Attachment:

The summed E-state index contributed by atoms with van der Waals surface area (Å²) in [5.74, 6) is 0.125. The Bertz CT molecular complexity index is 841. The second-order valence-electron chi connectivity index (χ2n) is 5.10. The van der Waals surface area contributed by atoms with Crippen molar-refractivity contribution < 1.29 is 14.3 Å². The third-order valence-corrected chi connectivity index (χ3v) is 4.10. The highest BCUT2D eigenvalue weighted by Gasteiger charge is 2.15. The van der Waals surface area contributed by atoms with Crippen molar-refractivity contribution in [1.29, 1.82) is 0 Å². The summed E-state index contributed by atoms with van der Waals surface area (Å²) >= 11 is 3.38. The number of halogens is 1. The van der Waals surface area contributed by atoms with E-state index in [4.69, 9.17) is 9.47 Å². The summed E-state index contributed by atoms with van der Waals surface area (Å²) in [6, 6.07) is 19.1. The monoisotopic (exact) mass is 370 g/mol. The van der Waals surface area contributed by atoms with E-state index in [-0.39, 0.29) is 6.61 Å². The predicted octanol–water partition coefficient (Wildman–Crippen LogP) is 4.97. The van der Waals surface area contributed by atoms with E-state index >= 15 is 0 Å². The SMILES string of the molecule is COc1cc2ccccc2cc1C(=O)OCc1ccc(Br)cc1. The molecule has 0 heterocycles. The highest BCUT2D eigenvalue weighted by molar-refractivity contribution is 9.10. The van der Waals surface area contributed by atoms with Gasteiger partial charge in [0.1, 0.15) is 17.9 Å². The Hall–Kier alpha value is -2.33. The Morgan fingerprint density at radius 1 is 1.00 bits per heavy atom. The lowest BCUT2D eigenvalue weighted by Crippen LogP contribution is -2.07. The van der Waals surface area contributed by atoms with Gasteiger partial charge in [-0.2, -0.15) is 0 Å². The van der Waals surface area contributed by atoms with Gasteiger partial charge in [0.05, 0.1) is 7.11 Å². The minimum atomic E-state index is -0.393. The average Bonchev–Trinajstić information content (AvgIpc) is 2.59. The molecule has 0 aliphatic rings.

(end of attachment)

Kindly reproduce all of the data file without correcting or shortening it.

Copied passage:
The summed E-state index contributed by atoms with van der Waals surface area (Å²) in [5.74, 6) is 0.125. The Bertz CT molecular complexity index is 841. The second-order valence-electron chi connectivity index (χ2n) is 5.10. The van der Waals surface area contributed by atoms with Crippen molar-refractivity contribution < 1.29 is 14.3 Å². The third-order valence-corrected chi connectivity index (χ3v) is 4.10. The highest BCUT2D eigenvalue weighted by Gasteiger charge is 2.15. The van der Waals surface area contributed by atoms with Crippen molar-refractivity contribution in [1.29, 1.82) is 0 Å². The summed E-state index contributed by atoms with van der Waals surface area (Å²) >= 11 is 3.38. The number of halogens is 1. The van der Waals surface area contributed by atoms with E-state index in [4.69, 9.17) is 9.47 Å². The summed E-state index contributed by atoms with van der Waals surface area (Å²) in [6, 6.07) is 19.1. The monoisotopic (exact) mass is 370 g/mol. The van der Waals surface area contributed by atoms with E-state index in [-0.39, 0.29) is 6.61 Å². The predicted octanol–water partition coefficient (Wildman–Crippen LogP) is 4.97. The van der Waals surface area contributed by atoms with E-state index >= 15 is 0 Å². The SMILES string of the molecule is COc1cc2ccccc2cc1C(=O)OCc1ccc(Br)cc1. The molecule has 0 heterocycles. The highest BCUT2D eigenvalue weighted by molar-refractivity contribution is 9.10. The van der Waals surface area contributed by atoms with Gasteiger partial charge in [0.1, 0.15) is 17.9 Å². The Hall–Kier alpha value is -2.33. The Morgan fingerprint density at radius 1 is 1.00 bits per heavy atom. The lowest BCUT2D eigenvalue weighted by Crippen LogP contribution is -2.07. The van der Waals surface area contributed by atoms with Gasteiger partial charge in [-0.2, -0.15) is 0 Å². The van der Waals surface area contributed by atoms with Gasteiger partial charge in [0.05, 0.1) is 7.11 Å². The minimum atomic E-state index is -0.393. The average Bonchev–Trinajstić information content (AvgIpc) is 2.59. The molecule has 0 aliphatic rings.